Adorable four-year-old with Down's syndrome high-fives spectators at fun run

This is the heartwarming moment a child with Down's syndrome high-fived as many spectators as possible as he raced to a fun run finish line. 

Four-year-old Lincoln Fay, of Bolton, Greater Manchester, entered the IronKids 500 metre race with twin sister Lulu and older siblings Leo, 12, and 10-year-old Lacey. 

Despite being in the race's last wave, and needing a sit down along the way, little Lincoln was delighted as he reached the final stretch and heard the crowd clap and cheer. 

Video footage shows him sprinting along in a red T-shirt as he high-fives at least 16 people en route to the finish. 

As he approaches the last 100 metres, he is cheered on by the commentator, who crouches down to encourage him.

Lulu graciously allowed Lincoln to cross the line before her as their mother, Leanne Parsisson, 32, watched on. 

Ms Parsisson said: 'Lincoln lights our day up every day. He's a little character - a handful who keeps us on our toes. I felt so proud watching him run cross that finish line. He was loving it. 

'I ran with him and he kept sitting down loads, but when he got to the crowd he milked it and kept high-fiving everyone. When he got near the finish, he started sprinting and was cheering himself along too. He was properly milking the crowd.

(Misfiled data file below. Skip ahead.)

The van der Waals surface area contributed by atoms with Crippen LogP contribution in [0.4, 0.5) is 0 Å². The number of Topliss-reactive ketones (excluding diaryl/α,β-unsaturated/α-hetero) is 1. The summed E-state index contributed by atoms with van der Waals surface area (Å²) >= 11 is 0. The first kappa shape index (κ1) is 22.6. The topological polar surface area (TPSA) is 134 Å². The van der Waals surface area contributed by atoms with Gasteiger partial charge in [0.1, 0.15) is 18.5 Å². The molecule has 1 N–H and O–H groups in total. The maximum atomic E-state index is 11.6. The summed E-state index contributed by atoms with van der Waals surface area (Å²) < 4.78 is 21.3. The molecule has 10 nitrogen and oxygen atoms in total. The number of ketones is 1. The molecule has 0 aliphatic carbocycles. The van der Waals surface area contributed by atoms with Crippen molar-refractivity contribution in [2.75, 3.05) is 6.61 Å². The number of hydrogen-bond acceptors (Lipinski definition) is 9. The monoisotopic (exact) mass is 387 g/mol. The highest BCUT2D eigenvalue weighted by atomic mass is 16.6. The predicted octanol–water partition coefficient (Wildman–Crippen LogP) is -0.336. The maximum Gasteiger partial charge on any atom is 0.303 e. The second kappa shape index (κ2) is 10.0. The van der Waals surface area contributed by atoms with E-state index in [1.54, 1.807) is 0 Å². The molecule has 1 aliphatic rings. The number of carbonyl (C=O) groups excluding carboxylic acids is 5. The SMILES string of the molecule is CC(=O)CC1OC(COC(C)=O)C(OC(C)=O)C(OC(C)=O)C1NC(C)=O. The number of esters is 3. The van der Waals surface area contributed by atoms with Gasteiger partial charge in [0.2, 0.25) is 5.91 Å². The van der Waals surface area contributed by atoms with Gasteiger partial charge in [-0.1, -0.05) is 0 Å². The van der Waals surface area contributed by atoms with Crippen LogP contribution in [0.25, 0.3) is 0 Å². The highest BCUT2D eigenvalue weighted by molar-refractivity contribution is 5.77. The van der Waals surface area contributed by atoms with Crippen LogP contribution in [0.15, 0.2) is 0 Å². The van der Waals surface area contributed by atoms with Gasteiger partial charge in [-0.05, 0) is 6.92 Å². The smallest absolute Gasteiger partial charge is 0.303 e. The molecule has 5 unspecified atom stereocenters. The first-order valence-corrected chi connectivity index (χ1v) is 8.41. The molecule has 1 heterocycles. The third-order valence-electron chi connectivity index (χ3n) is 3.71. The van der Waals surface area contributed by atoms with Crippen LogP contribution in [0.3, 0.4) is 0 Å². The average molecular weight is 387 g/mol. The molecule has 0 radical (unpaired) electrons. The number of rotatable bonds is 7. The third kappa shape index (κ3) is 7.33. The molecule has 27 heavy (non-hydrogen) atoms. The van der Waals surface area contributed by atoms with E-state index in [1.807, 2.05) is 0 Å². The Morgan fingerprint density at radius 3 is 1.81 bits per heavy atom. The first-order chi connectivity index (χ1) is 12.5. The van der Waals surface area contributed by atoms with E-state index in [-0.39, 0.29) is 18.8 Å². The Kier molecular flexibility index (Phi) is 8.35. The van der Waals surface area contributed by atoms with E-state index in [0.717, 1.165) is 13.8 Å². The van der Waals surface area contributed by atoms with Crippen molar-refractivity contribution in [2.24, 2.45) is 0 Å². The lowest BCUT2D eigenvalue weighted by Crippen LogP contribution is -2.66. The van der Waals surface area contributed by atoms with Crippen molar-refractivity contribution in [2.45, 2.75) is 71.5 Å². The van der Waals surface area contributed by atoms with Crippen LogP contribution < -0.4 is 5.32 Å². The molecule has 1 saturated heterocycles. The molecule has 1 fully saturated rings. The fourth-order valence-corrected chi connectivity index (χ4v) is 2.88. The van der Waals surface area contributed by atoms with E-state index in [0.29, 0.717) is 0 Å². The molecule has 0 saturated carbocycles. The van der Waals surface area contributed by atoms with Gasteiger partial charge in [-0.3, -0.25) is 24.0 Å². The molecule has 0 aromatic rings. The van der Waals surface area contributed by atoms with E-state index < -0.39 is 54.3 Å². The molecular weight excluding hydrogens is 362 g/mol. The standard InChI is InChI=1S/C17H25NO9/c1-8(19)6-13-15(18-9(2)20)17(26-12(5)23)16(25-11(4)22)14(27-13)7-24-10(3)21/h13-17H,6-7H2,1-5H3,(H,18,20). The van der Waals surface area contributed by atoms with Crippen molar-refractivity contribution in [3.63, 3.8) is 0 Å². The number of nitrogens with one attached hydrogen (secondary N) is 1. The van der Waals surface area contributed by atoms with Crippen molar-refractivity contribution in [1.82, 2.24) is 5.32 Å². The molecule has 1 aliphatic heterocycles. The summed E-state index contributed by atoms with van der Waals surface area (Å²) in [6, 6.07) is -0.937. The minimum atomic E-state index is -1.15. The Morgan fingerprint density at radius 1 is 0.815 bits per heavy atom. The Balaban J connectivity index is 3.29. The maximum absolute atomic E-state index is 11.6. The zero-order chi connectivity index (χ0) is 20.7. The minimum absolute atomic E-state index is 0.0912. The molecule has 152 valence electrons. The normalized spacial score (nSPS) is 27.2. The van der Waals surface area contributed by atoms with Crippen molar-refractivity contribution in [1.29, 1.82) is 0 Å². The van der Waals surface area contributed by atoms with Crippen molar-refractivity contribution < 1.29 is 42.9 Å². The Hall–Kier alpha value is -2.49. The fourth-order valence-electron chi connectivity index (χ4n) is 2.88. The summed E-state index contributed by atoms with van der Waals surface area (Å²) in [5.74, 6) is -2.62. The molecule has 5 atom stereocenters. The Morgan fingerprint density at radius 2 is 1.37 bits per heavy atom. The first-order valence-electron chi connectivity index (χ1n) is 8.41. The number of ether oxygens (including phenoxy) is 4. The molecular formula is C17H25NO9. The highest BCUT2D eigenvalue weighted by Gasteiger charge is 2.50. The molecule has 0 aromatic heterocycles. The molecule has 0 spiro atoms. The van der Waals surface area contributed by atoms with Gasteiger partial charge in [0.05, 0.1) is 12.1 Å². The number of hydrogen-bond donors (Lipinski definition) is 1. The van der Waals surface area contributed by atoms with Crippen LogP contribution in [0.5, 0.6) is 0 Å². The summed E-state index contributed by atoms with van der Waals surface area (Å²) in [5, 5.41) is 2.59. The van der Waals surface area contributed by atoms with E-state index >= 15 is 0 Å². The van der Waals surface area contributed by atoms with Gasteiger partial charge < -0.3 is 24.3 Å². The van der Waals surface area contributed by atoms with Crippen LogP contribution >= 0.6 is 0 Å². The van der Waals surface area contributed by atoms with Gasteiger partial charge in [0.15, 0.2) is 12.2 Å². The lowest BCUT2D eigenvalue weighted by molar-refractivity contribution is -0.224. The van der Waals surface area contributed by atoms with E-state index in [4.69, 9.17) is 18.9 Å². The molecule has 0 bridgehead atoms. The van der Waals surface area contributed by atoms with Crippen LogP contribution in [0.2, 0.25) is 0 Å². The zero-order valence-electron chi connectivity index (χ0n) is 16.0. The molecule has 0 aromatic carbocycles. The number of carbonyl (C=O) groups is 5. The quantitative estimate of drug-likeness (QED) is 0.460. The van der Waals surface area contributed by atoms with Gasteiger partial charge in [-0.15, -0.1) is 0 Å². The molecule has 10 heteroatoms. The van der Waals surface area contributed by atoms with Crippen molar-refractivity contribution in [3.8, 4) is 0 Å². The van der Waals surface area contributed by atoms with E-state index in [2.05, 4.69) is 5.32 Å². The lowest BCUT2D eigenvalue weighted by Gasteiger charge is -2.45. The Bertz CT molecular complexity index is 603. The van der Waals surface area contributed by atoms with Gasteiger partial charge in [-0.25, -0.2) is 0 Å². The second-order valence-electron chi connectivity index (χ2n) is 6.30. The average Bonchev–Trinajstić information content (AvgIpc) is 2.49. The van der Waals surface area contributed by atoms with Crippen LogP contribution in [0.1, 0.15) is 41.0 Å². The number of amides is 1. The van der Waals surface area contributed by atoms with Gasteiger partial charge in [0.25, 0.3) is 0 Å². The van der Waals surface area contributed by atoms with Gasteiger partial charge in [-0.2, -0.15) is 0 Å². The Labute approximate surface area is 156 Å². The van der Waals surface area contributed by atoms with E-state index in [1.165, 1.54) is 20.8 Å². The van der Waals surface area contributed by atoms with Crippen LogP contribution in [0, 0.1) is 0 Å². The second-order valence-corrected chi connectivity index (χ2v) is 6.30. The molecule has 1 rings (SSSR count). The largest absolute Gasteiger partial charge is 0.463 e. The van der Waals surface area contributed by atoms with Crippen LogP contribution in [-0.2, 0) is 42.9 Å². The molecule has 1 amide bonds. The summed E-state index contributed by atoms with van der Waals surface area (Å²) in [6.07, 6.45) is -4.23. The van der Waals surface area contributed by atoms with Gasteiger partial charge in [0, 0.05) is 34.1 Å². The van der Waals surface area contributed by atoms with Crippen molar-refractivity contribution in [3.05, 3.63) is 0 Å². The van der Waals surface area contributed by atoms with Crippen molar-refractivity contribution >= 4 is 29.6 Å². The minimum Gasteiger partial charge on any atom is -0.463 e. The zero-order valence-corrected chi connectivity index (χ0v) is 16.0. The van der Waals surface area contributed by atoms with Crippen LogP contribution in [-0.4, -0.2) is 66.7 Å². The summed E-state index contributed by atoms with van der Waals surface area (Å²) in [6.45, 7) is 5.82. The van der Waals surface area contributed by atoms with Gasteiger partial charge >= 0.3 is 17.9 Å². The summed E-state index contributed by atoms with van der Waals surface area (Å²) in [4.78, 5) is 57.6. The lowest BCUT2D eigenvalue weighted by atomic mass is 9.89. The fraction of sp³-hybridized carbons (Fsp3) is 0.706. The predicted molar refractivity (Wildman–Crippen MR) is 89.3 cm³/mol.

'He's a little crowd pleaser and loves a good high-five. He does that's when he knows he's done something good. 'The attention from the crowd helped him finish. They were cheering him on as he approached the line. 

Four-year-old Lincoln Fay entered the IronKids 500 metre race last weekend with his three siblings

Lincoln high-fives someone in the crowd

Four-year-old Lincoln Fay entered the IronKids 500 metre race last weekend with  his three siblings

'At the end, because he'd already escaped under the barrier and run to the finish line once, the commentator was shouting "Our friend's back!"' 

The heartwarming video has been viewed 15,000 times and racked up more than 600 comments, likes and shares. 

Ms Parsisson, a healthcare assistant, said: 'This is his third year, he loves it. He always does it with his twin sister, who doesn't have Down's Syndrome. You can see her in the video and she stops for him. 

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